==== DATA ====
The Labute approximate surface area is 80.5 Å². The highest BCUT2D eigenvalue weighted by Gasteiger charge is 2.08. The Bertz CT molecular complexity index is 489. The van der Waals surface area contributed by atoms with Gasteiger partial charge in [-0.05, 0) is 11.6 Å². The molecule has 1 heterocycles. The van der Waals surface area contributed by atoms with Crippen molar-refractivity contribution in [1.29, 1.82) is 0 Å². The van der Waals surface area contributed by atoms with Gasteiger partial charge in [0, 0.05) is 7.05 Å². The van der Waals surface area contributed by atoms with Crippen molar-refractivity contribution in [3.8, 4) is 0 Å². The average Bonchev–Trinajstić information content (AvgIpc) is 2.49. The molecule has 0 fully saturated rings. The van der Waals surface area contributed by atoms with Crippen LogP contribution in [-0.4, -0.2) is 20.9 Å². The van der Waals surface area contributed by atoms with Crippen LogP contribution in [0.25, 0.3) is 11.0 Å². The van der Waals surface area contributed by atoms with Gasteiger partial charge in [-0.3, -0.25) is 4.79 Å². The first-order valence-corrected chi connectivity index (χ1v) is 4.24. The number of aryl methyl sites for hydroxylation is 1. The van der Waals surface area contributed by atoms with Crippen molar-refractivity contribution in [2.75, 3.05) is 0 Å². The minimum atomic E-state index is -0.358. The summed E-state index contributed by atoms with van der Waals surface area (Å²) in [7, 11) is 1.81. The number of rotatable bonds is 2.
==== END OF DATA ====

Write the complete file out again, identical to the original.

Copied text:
The Labute approximate surface area is 80.5 Å². The highest BCUT2D eigenvalue weighted by Gasteiger charge is 2.08. The Bertz CT molecular complexity index is 489. The van der Waals surface area contributed by atoms with Gasteiger partial charge in [-0.05, 0) is 11.6 Å². The molecule has 1 heterocycles. The van der Waals surface area contributed by atoms with Crippen molar-refractivity contribution in [1.29, 1.82) is 0 Å². The van der Waals surface area contributed by atoms with Gasteiger partial charge in [0, 0.05) is 7.05 Å². The van der Waals surface area contributed by atoms with Crippen molar-refractivity contribution in [3.8, 4) is 0 Å². The average Bonchev–Trinajstić information content (AvgIpc) is 2.49. The molecule has 0 fully saturated rings. The van der Waals surface area contributed by atoms with Crippen LogP contribution in [-0.4, -0.2) is 20.9 Å². The van der Waals surface area contributed by atoms with Crippen LogP contribution in [0.25, 0.3) is 11.0 Å². The van der Waals surface area contributed by atoms with Gasteiger partial charge in [-0.3, -0.25) is 4.79 Å². The first-order valence-corrected chi connectivity index (χ1v) is 4.24. The number of aryl methyl sites for hydroxylation is 1. The van der Waals surface area contributed by atoms with Crippen molar-refractivity contribution in [2.75, 3.05) is 0 Å². The minimum atomic E-state index is -0.358. The summed E-state index contributed by atoms with van der Waals surface area (Å²) in [7, 11) is 1.81. The number of rotatable bonds is 2.